How did you continue to incorporate Voluntary Simplicity into your lifestyle? What difference did it make?

I quickly became a verifiable regular at the local Goodwill donation center, constantly asking the question “Does this item add real value to my life?” and subsequently getting rid of those things that failed this singular criteria. I moved from an 800 square foot one bedroom apartment into a 400 square foot studio. I was living happily without things that I had I previously viewed as essential. I was also beginning to make connections between “consumerism” & sustainability.

I began questioning the value of the “stuff” I was eating, having experienced progressive abdominal pains over the course of the previous three years due to basically eating whatever I wanted. A whole foods, non-processed diet prescribed by a gastroenterologist resulted in complete resolution of my stomach issues and nearly thirty pounds of unintended weight loss. I was now eating happily and healthfully in a way that I had never thought possible. I had begun to connect the food I ate to sustainability.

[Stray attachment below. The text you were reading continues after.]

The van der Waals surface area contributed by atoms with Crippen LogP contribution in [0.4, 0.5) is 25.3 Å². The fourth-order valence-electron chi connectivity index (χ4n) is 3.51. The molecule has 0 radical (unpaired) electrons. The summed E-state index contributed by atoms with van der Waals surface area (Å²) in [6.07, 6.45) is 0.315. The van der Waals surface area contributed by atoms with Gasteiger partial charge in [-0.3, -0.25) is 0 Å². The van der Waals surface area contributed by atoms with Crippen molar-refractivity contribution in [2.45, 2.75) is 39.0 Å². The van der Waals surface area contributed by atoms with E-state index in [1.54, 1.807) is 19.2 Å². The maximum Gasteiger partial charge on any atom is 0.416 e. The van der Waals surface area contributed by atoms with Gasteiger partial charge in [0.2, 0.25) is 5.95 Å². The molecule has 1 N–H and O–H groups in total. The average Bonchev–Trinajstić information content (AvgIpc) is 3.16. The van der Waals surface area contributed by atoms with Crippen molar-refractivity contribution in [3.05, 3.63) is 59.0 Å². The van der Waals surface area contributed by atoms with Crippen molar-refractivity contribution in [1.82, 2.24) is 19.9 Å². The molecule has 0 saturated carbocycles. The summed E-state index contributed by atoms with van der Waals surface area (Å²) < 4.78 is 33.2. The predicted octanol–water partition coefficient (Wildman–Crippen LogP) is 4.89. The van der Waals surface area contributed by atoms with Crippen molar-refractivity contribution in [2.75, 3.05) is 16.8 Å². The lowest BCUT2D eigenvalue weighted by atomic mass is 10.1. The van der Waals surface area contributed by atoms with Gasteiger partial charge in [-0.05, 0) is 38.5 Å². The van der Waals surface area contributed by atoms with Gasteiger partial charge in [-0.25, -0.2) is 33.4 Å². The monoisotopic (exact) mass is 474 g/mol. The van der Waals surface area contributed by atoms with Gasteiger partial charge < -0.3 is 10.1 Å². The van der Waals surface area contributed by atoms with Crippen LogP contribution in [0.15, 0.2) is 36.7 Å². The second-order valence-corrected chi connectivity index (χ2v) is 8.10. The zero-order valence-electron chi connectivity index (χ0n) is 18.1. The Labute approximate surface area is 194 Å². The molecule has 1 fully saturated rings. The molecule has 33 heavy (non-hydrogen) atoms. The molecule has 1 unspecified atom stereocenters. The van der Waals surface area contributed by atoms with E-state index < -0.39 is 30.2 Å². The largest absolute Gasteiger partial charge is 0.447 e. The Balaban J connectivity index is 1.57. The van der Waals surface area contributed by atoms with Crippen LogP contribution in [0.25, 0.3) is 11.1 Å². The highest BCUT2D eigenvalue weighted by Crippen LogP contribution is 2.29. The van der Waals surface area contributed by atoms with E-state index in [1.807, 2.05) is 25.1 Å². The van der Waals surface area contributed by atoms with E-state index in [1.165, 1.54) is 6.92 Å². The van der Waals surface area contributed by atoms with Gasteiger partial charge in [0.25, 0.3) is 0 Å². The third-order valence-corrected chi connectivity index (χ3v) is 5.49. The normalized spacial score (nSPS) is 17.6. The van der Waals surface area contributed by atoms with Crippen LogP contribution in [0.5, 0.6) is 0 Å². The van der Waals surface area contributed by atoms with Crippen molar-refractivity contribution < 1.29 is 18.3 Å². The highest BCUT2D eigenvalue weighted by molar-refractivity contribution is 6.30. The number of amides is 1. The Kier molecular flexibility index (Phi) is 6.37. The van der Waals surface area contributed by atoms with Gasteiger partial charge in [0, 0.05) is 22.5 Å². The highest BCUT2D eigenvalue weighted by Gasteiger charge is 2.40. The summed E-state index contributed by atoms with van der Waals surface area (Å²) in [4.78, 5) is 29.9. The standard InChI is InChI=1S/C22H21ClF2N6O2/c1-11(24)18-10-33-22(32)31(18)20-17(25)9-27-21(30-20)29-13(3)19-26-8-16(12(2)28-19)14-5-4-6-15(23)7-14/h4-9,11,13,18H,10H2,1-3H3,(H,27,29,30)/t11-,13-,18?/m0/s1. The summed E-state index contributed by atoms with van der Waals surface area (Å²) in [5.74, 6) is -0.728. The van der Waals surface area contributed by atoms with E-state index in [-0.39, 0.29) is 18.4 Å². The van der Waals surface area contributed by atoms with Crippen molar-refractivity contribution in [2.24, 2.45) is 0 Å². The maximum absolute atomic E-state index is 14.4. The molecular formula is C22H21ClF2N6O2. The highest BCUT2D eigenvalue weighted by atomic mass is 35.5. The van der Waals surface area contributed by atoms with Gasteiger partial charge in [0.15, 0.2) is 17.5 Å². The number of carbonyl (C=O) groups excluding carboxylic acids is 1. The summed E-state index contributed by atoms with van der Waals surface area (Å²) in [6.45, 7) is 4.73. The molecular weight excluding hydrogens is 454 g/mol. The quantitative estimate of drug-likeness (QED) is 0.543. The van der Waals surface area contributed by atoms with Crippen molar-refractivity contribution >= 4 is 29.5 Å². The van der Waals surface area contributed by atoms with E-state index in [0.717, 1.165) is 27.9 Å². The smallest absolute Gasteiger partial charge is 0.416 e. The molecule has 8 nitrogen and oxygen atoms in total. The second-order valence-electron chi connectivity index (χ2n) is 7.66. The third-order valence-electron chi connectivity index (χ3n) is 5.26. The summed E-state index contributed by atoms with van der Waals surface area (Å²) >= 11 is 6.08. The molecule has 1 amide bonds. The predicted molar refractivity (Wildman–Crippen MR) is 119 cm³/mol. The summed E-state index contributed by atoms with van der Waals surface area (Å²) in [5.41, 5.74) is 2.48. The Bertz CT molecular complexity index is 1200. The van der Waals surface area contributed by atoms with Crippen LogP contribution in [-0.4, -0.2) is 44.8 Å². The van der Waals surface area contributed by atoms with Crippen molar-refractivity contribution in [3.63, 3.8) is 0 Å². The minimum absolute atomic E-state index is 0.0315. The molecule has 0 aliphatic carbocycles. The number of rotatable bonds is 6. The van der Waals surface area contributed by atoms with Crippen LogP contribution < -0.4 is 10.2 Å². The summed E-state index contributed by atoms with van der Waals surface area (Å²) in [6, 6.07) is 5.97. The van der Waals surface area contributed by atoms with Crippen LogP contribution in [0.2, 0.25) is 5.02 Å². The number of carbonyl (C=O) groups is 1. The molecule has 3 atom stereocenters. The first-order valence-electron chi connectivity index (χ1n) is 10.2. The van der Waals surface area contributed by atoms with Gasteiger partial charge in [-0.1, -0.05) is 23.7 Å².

What motivated you to enter the sustainability field?

I also began to question the value of my time, the vast majority of which was spent working in a fast paced, stress-laden, albeit, stable field that I no longer loved or even liked. For many years I had superficially and hurriedly entertained the idea of aligning my love of the outdoors with a new career that reflected that love, but repeatedly brushed it off as impossible and risky. Then I realized if I could make these other changes and “sustain” them, why could I not change my 12 year career as a physical therapist for a career promoting the outdoors, environmentalism, and sustainability? Realizing that my time was not a renewable resource, I made the biggest change yet. I quit my career in healthcare and moved to Portland, Oregon this year to delve into a career in sustainability.

That is essentially how I have now found myself working happily as an intern for the Northwest Earth Institute. The organizational mission to inspire people to take personal responsibility for Earth is a personal mission for me. NWEI’s model of self-guided education and reflection inspires progressive change – and small change inspiring lasting and larger change directly mirrors and reinforces my experience.